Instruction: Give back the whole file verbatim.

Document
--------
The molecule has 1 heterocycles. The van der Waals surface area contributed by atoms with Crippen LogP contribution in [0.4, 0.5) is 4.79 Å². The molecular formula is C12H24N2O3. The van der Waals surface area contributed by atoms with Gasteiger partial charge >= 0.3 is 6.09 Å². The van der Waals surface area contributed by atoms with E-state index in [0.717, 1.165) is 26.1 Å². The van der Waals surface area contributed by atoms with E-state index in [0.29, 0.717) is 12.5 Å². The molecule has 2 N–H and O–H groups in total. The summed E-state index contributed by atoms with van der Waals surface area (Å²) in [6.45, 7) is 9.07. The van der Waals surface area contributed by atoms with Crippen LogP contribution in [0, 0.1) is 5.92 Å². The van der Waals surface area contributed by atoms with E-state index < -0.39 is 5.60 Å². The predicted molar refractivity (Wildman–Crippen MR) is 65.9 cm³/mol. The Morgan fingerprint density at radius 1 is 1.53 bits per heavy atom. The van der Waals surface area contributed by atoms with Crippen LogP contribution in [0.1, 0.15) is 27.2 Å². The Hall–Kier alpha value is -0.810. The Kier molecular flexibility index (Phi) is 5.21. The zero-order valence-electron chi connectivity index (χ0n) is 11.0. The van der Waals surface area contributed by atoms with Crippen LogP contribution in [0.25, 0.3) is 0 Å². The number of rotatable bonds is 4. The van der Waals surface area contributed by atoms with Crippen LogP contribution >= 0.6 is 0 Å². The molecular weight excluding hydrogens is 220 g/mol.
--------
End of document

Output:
The molecule has 1 heterocycles. The van der Waals surface area contributed by atoms with Crippen LogP contribution in [0.4, 0.5) is 4.79 Å². The molecular formula is C12H24N2O3. The van der Waals surface area contributed by atoms with Gasteiger partial charge >= 0.3 is 6.09 Å². The van der Waals surface area contributed by atoms with E-state index in [0.717, 1.165) is 26.1 Å². The van der Waals surface area contributed by atoms with E-state index in [0.29, 0.717) is 12.5 Å². The molecule has 2 N–H and O–H groups in total. The summed E-state index contributed by atoms with van der Waals surface area (Å²) in [6.45, 7) is 9.07. The van der Waals surface area contributed by atoms with Crippen LogP contribution in [0, 0.1) is 5.92 Å². The van der Waals surface area contributed by atoms with E-state index < -0.39 is 5.60 Å². The predicted molar refractivity (Wildman–Crippen MR) is 65.9 cm³/mol. The Morgan fingerprint density at radius 1 is 1.53 bits per heavy atom. The van der Waals surface area contributed by atoms with Crippen LogP contribution in [0.1, 0.15) is 27.2 Å². The Hall–Kier alpha value is -0.810. The Kier molecular flexibility index (Phi) is 5.21. The zero-order valence-electron chi connectivity index (χ0n) is 11.0. The van der Waals surface area contributed by atoms with Crippen LogP contribution in [0.25, 0.3) is 0 Å². The number of rotatable bonds is 4. The van der Waals surface area contributed by atoms with Crippen LogP contribution >= 0.6 is 0 Å². The molecular weight excluding hydrogens is 220 g/mol.